At 11:38 AM 05/30/2003 -0700, John Young wrote:
If the FBI cannot crack PGP that does not mean other
agencies with greater prowess cannot. It is unlikely that
the capability to crack PGP would be publicly revealed
for that would close an invaluable source of information.
Still, it is impressive that PRZ valiantly argues that PGP is
algorithmically impregnable. That should satisfy its users as
well as its crackers.

And Phil was quoted as saying > "Does PGP have a back door? The answer is no, it does not," > he said. "If the device is running PGP it will not be possible > to break it with cryptanalysis alone."

But in fact that's incorrect.  PGP doesn't have back doors,
but it has two major weaknesses, which are weak user-chosen passphrases,
combined with a secret key file format that makes it easy to
verify whether a key has been guessed correctly,
and human-rememberable passphrases, combined with
rubber-hose cryptanalysis and a captured agent.

If you're doing good operational security, and the
Red Brigades probably are, your passphrases have good enough entropy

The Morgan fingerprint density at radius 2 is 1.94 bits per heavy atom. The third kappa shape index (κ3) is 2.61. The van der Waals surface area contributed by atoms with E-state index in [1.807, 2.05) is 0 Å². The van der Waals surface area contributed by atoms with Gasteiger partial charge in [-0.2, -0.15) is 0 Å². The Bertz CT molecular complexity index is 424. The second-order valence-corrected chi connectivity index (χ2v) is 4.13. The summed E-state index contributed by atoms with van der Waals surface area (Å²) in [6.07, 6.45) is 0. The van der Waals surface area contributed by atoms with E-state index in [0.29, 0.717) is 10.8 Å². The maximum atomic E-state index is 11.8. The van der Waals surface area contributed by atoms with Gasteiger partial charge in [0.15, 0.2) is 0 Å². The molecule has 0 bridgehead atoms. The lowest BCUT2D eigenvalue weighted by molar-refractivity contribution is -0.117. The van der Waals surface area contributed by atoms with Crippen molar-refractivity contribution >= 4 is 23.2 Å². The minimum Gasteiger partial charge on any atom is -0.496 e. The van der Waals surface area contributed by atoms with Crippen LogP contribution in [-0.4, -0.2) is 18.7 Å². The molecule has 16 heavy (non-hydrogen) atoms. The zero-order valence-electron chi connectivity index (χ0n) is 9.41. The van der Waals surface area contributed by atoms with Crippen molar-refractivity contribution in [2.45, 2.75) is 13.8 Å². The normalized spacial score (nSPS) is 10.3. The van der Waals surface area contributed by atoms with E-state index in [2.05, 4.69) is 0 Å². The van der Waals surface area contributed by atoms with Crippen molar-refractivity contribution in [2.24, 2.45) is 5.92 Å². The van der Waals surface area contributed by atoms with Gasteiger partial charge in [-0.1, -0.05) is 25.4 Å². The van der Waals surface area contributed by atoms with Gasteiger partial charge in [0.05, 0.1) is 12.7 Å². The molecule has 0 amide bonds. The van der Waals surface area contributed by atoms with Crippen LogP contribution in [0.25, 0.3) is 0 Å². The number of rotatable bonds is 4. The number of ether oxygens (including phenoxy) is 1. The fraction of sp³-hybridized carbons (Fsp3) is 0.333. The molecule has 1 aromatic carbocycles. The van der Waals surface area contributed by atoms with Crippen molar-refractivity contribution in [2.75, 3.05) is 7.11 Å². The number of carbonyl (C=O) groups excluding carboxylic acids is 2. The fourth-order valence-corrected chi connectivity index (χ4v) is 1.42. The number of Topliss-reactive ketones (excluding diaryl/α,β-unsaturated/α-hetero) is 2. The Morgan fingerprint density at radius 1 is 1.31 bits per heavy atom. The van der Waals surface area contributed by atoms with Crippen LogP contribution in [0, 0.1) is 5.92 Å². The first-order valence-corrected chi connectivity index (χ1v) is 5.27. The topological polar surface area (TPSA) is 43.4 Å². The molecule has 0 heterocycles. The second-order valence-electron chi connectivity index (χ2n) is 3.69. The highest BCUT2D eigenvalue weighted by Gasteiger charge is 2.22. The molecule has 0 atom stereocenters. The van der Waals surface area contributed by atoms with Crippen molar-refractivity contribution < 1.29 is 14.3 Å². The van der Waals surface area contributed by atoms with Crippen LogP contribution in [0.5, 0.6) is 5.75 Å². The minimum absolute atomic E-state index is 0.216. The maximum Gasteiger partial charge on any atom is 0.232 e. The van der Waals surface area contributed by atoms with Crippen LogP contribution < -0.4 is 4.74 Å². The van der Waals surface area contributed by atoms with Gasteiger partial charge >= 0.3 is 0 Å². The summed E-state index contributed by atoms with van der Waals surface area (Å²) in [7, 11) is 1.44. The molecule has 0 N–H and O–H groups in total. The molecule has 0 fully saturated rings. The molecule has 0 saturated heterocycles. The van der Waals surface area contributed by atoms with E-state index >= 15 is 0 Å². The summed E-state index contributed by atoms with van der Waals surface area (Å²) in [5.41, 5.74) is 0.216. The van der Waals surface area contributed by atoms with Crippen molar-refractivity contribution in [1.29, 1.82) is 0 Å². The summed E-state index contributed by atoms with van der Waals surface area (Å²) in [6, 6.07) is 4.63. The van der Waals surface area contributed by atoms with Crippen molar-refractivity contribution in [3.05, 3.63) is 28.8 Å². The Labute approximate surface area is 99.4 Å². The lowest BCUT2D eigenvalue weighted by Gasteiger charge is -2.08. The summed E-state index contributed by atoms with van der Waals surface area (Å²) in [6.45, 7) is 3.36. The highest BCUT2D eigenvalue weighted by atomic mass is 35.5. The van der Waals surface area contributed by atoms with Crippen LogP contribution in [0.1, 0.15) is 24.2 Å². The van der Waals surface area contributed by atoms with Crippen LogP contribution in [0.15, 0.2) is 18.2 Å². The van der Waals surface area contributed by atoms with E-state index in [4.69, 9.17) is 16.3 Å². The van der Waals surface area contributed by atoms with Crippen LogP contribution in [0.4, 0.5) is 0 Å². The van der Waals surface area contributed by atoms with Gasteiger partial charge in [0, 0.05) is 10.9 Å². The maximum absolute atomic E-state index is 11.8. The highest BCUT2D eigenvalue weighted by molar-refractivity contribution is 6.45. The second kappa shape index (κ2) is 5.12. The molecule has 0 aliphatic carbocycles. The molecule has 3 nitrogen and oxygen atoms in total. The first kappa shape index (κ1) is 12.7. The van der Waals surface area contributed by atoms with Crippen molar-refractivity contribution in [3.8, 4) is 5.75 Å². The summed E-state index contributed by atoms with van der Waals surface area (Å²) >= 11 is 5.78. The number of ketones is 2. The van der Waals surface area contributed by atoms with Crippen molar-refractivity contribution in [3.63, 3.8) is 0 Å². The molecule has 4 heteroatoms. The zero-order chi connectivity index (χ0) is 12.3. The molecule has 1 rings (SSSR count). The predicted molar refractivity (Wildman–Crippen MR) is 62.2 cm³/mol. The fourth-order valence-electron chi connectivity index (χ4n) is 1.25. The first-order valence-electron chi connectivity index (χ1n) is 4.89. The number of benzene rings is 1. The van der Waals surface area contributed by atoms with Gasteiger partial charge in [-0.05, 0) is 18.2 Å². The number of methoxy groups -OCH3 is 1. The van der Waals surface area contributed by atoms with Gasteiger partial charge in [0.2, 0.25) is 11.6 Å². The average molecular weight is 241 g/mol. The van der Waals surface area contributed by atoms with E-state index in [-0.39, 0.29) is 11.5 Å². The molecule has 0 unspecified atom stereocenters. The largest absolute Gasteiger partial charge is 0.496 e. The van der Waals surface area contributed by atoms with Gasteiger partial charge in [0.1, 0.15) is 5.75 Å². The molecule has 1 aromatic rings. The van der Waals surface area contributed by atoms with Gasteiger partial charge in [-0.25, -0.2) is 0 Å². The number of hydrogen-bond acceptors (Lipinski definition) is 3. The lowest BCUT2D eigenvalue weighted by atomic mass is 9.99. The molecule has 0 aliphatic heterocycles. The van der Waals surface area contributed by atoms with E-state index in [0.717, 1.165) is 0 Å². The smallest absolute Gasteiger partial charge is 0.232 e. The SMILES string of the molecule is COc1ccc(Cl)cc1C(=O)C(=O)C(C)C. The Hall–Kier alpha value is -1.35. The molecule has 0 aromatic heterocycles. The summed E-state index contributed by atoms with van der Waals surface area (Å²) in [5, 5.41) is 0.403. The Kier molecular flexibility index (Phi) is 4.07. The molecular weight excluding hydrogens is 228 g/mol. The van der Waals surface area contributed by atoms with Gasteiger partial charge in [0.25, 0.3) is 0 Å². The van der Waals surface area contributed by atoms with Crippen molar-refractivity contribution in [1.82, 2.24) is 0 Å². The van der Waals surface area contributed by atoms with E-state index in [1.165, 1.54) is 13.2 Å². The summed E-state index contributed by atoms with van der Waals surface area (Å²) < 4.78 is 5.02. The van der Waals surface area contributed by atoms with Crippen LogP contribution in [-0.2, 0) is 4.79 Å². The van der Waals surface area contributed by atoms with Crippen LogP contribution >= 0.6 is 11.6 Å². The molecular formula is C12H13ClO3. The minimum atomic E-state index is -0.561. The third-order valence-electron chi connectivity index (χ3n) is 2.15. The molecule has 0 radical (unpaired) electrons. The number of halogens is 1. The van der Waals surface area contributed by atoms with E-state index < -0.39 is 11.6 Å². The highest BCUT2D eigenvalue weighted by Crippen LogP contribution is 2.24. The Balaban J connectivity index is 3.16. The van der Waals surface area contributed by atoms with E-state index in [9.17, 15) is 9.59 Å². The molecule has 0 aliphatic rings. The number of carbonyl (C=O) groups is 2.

that they're hard to crack, but if they got sloppy,
and someone wants to feed all the information that's known about them
to pgpcrack, it's possible that they'll find something.
It's less likely than VENONA succeeding, because the importance
of good passphrases was known, and unlike one-time pads there's
no operational need to occasionally get sloppy under time pressure.

I'm not aware of a PGP port to the Psion, but at least the
Psion 3/3a/3c generation were 8086-like processors,
and there was a C compiler ported to them,
so perhaps somebody ported one of the earlier PGPs.
(There was an old HP palmtop that ran genuine MS-DOS,
unlike the Psion's more interesting operating system,
and you could probably run PGP on that directly.)

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